A Green Capitalism
Dr. Geoff Mann
Centre for Global Political Economy
Simon Fraser University
Climate change exposes the territorial nation-state as insufficient to address the crisis. With the surface of the globe covered in a chaotic and lumpy arrangement of adjacent but supposedly distinct and non-overlapping parcels, each with some capacity to contribute to everyone else’s calamity, it is clear to global elites that no individual or subgroup of contemporary states are up to the task. What is obviously necessary is a means of governance that is not beholden to modern state sovereignty, a necessity that is at the same time rejected by some of those very sovereign states. For a solution to the problem of catastrophic climate change, the problem of the state resolves itself only in its inescapable lack of resolution. The regulatory and decision-making role of the state, not to mention the form it takes, is completely and utterly indeterminate. The scale of the problems is so great, it seems impossible to confront them without the state, but it seems just as impossible that the state as currently constituted is going to get the job done. We face a situation in which there is, under current geopolitical and geoeconomic arrangements, no right answer. To address its contradictions—including the ecological contradiction that capital’s growth is destroying the planet—capitalism needs a planetary manager, a “green Keynesian” world state. But elites have proven reluctant to build it, and it appears unlikely to miraculously realize itself. So, the only apparent capitalist solution to climate change is presently impossible.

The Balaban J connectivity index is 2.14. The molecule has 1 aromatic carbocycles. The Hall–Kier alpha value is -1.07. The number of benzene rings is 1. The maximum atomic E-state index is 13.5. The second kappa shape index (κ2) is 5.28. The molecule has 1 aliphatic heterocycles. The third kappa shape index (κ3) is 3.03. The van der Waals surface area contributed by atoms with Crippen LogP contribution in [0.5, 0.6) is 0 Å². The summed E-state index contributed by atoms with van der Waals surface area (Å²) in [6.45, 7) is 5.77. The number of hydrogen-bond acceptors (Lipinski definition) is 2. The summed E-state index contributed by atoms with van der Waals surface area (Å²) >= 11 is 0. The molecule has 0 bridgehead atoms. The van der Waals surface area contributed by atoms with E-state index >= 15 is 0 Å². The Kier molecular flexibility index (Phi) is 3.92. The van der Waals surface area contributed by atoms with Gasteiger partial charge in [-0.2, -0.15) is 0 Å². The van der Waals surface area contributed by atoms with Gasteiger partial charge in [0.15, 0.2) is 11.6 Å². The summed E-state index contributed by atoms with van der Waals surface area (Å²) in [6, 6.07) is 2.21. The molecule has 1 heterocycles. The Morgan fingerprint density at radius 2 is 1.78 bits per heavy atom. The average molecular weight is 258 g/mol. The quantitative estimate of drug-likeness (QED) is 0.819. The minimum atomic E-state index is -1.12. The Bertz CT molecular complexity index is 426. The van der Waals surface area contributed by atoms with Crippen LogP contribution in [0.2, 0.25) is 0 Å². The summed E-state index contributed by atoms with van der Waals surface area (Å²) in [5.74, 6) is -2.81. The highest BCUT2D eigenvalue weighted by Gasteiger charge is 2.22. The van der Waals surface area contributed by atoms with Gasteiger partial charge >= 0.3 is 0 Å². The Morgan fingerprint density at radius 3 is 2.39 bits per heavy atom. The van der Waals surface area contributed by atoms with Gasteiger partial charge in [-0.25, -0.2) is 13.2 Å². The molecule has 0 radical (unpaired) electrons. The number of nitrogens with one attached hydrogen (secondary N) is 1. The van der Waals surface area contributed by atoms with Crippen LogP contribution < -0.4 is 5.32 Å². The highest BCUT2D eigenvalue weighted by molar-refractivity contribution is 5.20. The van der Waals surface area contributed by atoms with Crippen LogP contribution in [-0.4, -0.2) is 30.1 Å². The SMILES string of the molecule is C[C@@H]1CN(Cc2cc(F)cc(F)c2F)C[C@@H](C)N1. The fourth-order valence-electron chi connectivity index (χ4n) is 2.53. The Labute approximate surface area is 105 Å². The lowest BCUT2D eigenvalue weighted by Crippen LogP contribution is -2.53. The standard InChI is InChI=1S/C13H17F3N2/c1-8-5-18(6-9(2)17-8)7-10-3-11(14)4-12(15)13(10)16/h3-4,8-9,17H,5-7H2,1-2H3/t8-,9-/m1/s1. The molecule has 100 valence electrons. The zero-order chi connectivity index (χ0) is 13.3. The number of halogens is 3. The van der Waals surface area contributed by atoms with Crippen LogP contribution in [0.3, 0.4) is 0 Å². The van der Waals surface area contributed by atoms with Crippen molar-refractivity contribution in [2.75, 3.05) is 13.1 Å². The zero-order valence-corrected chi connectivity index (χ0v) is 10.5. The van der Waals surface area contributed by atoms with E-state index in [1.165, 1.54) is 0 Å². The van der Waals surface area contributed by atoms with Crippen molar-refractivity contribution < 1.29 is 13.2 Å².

Geoff Mann is the Director of the Centre for Global Political Economy and an Associate Professor of Geography at Simon Fraser University. He is the author of Climate Leviathan (with Joel Wainwright), In the Long Run We Are All Dead: Keynesianism, Political Economy and Revolution, Disassembly Required: A Field Guide to Actually Existing Capitalism and Our Daily Bread: Wages, Workers and the Political Economy of the American West.